Cards' Franklin likely to retire after the 2011 season

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Cardinals closer Ryan Franklin told the St. Louis Post-Dispatch’s Joe Strauss on Saturday that he’s likely to hang up his cleats after the 2011 season.

It makes sense, really.  Franklin signed a two-year, $6.5 million extension this offseason, so he won’t be skipping out on a contract.  He will also be 38 at that point and has obviously been paying attention to Trevor Hoffman’s struggles with old age.

“I’ve talked to guys who have retired. And they say to play as long as
they let you,” Franklin told the Post-Dispatch. “But right now I just don’t see that for
me. If I have a good year next year, somebody is going to have to throw
some serious money at me to make me stick around for a one-year deal.”

Franklin is married with three kids and owns a large plot of hunting
land outside of Oklahoma City, where he makes his offseason home.  He
hopes to further develop the nearly 700 acres once he retires.

For now, he’s getting the job done in St. Louis with the same impressive consistency that he showed over the first five months of the 2009 season.  As of Sunday morning, he boasts a 2.40 ERA, a 0.93 WHIP and 13 saves in 14 chances.  The Cardinals sit atop the National League Central standings with a 38-30 record.

Jason Kipnis plans to play through a disgusting-looking ankle sprain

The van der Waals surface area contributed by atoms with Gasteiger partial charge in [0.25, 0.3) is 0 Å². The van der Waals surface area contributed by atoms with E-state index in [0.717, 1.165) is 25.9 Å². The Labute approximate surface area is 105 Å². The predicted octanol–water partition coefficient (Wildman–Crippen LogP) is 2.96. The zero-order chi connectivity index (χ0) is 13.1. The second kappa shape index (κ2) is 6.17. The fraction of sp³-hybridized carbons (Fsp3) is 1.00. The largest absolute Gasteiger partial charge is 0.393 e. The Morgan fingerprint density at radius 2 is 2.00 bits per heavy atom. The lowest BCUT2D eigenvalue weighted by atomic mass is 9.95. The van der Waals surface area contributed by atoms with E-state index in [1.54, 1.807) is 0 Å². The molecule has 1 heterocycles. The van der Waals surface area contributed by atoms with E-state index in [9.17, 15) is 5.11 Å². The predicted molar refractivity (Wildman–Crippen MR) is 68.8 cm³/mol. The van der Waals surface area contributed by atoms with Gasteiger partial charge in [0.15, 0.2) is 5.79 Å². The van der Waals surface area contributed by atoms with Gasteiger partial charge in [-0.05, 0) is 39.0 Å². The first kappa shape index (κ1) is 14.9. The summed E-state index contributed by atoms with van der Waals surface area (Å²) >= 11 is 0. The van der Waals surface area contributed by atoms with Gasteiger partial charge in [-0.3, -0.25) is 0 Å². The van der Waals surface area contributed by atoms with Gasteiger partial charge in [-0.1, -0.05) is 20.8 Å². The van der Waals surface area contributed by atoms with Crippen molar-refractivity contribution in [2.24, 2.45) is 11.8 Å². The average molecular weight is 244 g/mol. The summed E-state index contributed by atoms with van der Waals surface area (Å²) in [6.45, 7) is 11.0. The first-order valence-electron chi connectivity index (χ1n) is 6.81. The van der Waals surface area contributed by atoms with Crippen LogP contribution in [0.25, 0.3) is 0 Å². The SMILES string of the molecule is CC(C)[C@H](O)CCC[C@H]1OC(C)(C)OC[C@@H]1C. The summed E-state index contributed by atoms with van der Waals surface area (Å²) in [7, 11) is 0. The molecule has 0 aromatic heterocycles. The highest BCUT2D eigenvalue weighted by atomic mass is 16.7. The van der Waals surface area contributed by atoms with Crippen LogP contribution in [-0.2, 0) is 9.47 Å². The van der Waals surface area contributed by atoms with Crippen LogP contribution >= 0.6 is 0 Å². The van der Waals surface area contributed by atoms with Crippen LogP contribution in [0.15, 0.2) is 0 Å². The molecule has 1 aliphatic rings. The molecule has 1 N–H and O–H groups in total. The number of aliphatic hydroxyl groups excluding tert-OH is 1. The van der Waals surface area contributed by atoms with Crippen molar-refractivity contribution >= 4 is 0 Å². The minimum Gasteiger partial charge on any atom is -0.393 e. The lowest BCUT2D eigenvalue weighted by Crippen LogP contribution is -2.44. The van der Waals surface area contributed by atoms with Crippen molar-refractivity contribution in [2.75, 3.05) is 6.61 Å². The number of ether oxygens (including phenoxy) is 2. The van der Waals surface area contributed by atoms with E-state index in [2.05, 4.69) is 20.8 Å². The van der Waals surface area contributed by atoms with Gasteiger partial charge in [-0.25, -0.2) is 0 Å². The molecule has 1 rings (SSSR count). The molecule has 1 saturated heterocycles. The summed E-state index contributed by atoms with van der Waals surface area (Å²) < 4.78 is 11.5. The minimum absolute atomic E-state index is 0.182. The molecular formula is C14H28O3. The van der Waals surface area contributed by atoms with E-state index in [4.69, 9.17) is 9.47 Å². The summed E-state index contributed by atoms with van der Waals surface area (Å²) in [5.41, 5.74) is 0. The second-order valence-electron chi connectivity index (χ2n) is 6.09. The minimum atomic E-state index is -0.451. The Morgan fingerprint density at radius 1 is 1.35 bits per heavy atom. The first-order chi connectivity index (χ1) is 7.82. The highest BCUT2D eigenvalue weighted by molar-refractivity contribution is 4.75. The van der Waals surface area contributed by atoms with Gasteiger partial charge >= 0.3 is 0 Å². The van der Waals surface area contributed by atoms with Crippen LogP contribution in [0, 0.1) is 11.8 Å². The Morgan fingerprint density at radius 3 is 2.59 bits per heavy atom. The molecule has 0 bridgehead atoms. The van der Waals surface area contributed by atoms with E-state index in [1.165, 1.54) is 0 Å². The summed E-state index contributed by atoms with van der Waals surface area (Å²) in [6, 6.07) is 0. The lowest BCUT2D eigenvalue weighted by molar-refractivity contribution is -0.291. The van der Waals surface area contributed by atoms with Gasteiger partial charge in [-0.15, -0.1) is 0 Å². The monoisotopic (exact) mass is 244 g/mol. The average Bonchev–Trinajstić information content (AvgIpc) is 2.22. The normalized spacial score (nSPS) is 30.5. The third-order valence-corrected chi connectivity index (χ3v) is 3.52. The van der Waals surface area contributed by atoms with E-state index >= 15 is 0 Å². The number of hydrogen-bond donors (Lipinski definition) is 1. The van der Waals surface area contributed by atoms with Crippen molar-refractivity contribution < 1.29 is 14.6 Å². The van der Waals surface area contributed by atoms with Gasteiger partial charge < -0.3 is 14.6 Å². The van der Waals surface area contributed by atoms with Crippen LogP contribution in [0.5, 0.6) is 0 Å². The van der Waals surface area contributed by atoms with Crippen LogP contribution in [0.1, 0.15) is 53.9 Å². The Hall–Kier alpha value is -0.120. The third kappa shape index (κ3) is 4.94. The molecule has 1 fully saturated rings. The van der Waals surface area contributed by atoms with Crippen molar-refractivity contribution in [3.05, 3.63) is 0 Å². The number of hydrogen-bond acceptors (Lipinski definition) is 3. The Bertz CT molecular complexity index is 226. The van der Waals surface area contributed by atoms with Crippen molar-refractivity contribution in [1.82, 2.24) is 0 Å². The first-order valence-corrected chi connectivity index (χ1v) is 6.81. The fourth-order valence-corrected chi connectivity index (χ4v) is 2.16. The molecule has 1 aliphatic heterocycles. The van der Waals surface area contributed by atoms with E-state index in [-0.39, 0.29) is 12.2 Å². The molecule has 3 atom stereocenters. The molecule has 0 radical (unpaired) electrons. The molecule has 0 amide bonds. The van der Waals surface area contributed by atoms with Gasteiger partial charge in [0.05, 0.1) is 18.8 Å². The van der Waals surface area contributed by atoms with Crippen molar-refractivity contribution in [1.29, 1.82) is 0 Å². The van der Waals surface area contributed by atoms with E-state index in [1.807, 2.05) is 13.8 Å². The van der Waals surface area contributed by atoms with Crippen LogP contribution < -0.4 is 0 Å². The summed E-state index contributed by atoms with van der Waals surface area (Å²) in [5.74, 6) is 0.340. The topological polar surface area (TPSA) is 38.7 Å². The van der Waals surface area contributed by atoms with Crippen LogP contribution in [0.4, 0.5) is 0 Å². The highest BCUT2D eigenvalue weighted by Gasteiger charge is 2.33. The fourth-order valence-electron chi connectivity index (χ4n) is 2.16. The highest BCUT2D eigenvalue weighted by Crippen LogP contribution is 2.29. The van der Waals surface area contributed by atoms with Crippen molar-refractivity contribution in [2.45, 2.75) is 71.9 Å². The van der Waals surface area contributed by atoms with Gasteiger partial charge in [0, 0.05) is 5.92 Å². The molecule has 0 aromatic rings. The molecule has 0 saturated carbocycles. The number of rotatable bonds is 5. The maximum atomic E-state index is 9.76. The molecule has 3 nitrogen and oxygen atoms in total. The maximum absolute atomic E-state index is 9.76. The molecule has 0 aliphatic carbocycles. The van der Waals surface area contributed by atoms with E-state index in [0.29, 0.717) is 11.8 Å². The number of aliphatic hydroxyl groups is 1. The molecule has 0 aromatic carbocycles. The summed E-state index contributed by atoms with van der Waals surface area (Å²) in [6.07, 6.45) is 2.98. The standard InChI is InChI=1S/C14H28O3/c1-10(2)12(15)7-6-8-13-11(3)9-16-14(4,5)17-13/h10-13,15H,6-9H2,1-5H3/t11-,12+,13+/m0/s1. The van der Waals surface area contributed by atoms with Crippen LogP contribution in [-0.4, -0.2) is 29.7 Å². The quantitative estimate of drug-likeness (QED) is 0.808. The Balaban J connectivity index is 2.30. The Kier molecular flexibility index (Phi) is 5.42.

CLEVELAND, OH - OCTOBER 14:  Jason Kipnis #22 of the Cleveland Indians fields the ball against the Toronto Blue Jays during game one of the American League Championship Series at Progressive Field on October 14, 2016 in Cleveland, Ohio.  (Photo by Jason Miller/Getty Images)
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Jason Kipnis sprained his ankle while celebrating the Indians ALCS win over the Blue Jays. In the runup to tonight’s game, Terry Francona has said that Kipnis would be fine, that he’s a gamer, etc., etc. You know, the usual “when the bell rings, all of the aches and pains go away” kind of thing.

Today, however, we see that this sprained ankle is maybe not your run-of-the-mill late season bump or bruise:


Um, yikes.

Indians beat writer jumps in Lake Erie to settle a bet

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Back in September Cleveland Plain Dealer beat writer Paul Hoynes ruffled a lot of feathers when he declared the Indians DOA. His rationale: too many injuries to Indians starters weakened the club too greatly. Even if they did make the playoffs, Hoynes argued, they wouldn’t go far.

A reader made a bet with him at the time: if the Indians didn’t make the World Series, he’d jump in Lake Erie. If they did, Hoynes would.

Today Hoynes made good on his bet. You haven’t lived until you’ve seen a baseball writer drop trou, by the way: